The Claptraps, Old Tea 老茶, Later Islands 后岛
– Mao Livehouse Beijing 2021.09.01
LiveChinaMusic heads back to Beijing (where it all began) with contributing writer Athole McLauchlan!
Later Islands wasted no time revving up their 4-piece post-rock pleasure craft. I was a mere two minutes behind the showtime, but a swell of melodic noise gouged a welcome path through the identikit consumerist shops, neon lights and plastic pop sounds that engulf the Beijing Livehouse.
First, we really need to talk about how magnificent their guitars were. The bassist stood elegant and poised playing an instrument seemingly crafted from the same purple varnished mahogany used by Prince’s luthier. And the lead guitarist curved and danced his way through each track cradling one ridiculously sweet marshmallow pink Fender Strat, with a mop of ragged pink hair to match. You must admire such attention to detail.
Later Islands formed in 2018 and the band all originate from a mix of Chinese cities. Their sound too is a mix of influences and styles. Ambient perhaps. Post-rock sometimes. Prog-rock even. But with gigantic dynamics and untethered ambition. They play each song like a new journey: a gentle melodic beginning, followed by sonic deviations, marauding crescendos of noise and rhythm, and always with a definitive ending; a satisfying conclusion. It’s a real art to finish a song with purpose. I absolutely loved that about them. To be honest, they completely flattened me with their high drama, energy, and the sheer joy of playing live.
By the end of the set, singing and harmonies also crept gingerly into the delivery. Definitely a route to pursue further, because deep within those cinematic soundscapes are some stadium-filling anthems lurking quietly in that beautiful wall of noise.
Old Tea are a harder, heavier 3-piece post-rock outfit whose live sound is thunderous and charged with a massive stick of sonic TNT. Leading that charge is lead guitarist Chang Liang who is mesmerising, hyperactive and commanding from the off – like a love child of ACDC’s Angus Young. From the beginning he was beckoning the crowd close to the stage, encouraging participation and musical rapture. I counted. It took Old Tea a mere 60 seconds from their gentle opening invitation to detonate the Marshall amps with blistering riffs and high-altitude noise levels. Honestly, these guys are one of the best live bands I’ve seen in China. The bass and drums roll along perfectly with crisp timing and controlled weight until, suddenly, the lead guitarist delivers another pristine thunderclap from the gods, and all hell breaks loose, and the crowd goes completely mental. Again!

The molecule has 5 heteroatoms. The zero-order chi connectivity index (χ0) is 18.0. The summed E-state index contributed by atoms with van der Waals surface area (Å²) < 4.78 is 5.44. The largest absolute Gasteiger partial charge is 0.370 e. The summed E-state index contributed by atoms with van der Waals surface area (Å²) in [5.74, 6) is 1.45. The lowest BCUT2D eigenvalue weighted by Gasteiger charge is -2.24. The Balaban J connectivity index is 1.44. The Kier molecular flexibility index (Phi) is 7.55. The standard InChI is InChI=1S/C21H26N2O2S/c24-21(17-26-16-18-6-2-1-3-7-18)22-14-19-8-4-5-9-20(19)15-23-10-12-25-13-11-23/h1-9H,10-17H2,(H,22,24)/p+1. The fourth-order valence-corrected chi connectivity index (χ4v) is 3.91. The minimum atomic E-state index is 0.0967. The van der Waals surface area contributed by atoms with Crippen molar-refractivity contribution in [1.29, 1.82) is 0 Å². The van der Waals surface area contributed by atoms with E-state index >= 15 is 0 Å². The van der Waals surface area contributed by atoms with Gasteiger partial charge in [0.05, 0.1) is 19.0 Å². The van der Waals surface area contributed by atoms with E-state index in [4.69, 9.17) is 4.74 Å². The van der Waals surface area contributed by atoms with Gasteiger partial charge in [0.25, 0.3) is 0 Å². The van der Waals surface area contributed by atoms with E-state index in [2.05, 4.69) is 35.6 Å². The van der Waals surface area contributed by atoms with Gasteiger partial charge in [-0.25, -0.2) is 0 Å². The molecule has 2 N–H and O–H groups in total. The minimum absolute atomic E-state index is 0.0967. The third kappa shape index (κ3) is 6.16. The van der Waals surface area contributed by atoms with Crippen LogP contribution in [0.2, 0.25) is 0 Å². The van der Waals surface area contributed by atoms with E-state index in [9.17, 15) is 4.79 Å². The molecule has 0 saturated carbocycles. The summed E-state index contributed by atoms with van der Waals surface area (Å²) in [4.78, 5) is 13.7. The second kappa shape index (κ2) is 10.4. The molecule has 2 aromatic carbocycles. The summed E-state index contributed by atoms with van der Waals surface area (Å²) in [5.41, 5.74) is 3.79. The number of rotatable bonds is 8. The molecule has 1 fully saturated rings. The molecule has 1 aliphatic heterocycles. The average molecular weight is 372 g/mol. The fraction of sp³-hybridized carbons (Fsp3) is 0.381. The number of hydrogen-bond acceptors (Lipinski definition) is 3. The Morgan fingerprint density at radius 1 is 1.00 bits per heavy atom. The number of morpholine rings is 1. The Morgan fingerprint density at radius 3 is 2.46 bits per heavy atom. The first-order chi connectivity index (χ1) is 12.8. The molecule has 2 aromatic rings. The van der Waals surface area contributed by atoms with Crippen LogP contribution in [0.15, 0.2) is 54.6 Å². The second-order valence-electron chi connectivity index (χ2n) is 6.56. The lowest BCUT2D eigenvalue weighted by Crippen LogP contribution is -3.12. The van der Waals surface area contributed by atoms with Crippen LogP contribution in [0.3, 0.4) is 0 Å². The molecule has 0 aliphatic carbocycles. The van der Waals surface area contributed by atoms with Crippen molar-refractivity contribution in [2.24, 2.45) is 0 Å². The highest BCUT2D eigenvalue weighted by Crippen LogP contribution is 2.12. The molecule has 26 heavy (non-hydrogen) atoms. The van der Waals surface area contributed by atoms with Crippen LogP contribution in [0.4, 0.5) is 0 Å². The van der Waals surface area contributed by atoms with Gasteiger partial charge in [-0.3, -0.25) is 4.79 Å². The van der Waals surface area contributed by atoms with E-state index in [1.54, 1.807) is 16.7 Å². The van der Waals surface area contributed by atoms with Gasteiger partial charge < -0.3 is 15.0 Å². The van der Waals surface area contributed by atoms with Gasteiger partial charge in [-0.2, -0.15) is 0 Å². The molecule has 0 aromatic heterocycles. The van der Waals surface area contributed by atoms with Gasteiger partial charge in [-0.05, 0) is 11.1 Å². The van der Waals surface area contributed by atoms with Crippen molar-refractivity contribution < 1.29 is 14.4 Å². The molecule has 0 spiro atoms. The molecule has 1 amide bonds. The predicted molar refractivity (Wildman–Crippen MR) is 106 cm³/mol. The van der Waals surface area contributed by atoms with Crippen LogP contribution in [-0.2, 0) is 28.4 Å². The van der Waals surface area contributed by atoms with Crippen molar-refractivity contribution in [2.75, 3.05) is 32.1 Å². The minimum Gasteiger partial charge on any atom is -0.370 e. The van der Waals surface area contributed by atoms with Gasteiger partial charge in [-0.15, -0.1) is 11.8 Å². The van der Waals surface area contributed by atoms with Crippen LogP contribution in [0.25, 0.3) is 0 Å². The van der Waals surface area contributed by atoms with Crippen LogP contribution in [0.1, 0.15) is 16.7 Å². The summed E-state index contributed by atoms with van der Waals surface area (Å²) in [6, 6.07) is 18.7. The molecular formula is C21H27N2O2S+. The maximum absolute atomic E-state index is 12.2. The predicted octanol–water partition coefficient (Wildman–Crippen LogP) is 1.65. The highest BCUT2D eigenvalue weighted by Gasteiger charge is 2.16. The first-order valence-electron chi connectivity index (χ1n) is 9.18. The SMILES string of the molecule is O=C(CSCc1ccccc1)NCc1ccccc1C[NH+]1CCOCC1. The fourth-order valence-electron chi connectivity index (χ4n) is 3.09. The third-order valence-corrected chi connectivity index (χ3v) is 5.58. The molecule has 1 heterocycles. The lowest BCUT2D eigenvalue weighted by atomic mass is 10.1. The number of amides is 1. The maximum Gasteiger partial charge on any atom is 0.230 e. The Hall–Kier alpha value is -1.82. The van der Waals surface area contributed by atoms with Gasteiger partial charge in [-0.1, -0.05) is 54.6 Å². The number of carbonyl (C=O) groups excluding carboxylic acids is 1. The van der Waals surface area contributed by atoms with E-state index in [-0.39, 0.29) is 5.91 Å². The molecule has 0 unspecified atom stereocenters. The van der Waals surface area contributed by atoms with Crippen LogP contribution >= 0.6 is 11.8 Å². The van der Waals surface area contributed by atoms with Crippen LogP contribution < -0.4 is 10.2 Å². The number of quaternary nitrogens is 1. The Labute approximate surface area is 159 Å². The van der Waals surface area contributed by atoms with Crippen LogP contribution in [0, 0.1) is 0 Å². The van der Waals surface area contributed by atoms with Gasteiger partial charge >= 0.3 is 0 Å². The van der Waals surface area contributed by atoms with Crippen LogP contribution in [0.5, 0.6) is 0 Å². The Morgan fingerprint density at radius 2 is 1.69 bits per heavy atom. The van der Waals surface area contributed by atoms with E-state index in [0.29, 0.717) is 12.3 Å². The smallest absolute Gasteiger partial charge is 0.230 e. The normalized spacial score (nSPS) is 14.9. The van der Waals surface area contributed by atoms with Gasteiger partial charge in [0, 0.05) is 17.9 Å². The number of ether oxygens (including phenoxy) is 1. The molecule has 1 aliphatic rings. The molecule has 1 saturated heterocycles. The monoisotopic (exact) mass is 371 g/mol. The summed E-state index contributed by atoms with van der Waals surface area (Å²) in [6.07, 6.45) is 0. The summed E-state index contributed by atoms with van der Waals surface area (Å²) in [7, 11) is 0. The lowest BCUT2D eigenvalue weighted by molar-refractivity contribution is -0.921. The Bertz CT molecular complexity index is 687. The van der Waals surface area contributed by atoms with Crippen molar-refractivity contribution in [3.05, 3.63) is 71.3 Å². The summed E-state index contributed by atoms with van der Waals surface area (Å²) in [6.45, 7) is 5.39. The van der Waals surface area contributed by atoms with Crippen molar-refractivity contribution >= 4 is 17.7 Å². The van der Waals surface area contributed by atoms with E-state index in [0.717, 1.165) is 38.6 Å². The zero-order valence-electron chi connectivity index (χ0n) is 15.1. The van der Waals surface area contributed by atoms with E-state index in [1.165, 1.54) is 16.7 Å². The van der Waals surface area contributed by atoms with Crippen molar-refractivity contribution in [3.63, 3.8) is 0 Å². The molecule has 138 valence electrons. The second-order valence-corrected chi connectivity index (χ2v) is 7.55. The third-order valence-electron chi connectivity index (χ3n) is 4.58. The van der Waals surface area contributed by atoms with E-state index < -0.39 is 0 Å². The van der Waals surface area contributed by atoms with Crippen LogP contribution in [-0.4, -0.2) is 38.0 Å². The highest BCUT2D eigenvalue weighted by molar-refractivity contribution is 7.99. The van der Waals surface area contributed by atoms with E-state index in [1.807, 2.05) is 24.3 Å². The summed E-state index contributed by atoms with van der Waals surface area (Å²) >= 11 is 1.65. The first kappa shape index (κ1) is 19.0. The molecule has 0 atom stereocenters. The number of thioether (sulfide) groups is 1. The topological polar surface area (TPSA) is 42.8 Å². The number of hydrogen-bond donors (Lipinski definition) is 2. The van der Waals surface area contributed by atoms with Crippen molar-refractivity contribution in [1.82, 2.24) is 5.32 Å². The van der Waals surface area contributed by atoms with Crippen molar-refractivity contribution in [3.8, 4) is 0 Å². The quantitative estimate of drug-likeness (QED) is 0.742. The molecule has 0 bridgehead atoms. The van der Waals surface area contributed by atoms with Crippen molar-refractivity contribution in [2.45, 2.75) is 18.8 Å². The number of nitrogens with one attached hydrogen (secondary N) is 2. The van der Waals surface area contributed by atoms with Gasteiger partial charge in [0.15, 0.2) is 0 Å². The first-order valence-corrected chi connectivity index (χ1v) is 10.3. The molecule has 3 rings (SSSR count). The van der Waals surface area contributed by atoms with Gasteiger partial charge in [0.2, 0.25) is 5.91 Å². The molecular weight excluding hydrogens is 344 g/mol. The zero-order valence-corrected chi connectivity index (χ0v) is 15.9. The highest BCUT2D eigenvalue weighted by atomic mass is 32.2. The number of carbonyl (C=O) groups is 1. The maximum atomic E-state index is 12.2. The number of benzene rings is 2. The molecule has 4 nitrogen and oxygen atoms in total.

But Old Tea are not here to wage war, they are here to win hearts and minds, albeit in the loudest way they can! And they certainly did. Their commitment was absolute. Their passion intense. Their histrionics compelling. Their charm and grace between songs was utterly beguiling. They wear their musical heart proudly on their sleeves. As a live act they are not afraid of the risks, unashamedly sharing all they have, radiant and joyous in the collective live experience. Catch them if you can!
As The Claptraps took to the stage I began to get really worried for my eardrums. Old Tea weren’t what you would call ‘ambient’ and The Claptraps rallying cry is ‘Go Loud Or Go Home!’
The Claptraps are the slacker fuzzrock darlings who released the first fully in-house effort of the wonderful Beijing tape-only label, Nugget Records. And damn it, they were unsparing in turning up the volume. Sometimes you must just go with the flow!
I have a real soft spot for The Claptraps. The last time I saw them they joined the stage to the ‘Choose Life’ monologue from the film Trainspotting, sound tracked by Iggy Pop’s Lust For Life. It was a firm statement of intent. Of cool nonchalance and swagger. They excel in that gorgeous, fractured guitar distortion of classic Creation records bands like The Jesus and Mary Chain and Ride. Fusing the gaps between songs with swirling shoegazing psychocandy. Delicious.
Their standout track, ‘On My Surround’, kickstarts with a ferocious machine gun riff, which returns frequently throughout the song. Suddenly, everyone is a carefree teenager, losing themselves in the noise and the neon lights. When it finishes you automatically reach out for the repeat button. Completely addictive.
Occasionally, nerves are on show in-between songs tonight (maybe missing the pre-match dose of Iggy to cool their boots), but when they dive-bomb into the next song they are in control once again. The Claptraps have a rare gift for melody that other groups don’t have. They infuse it with feedback loops, funky drumming, sharp electronic keys and driller-killer fuzzadelics on guitar.
Like going to see your cool cousins. Familiar, friendly but fearless when they need to be.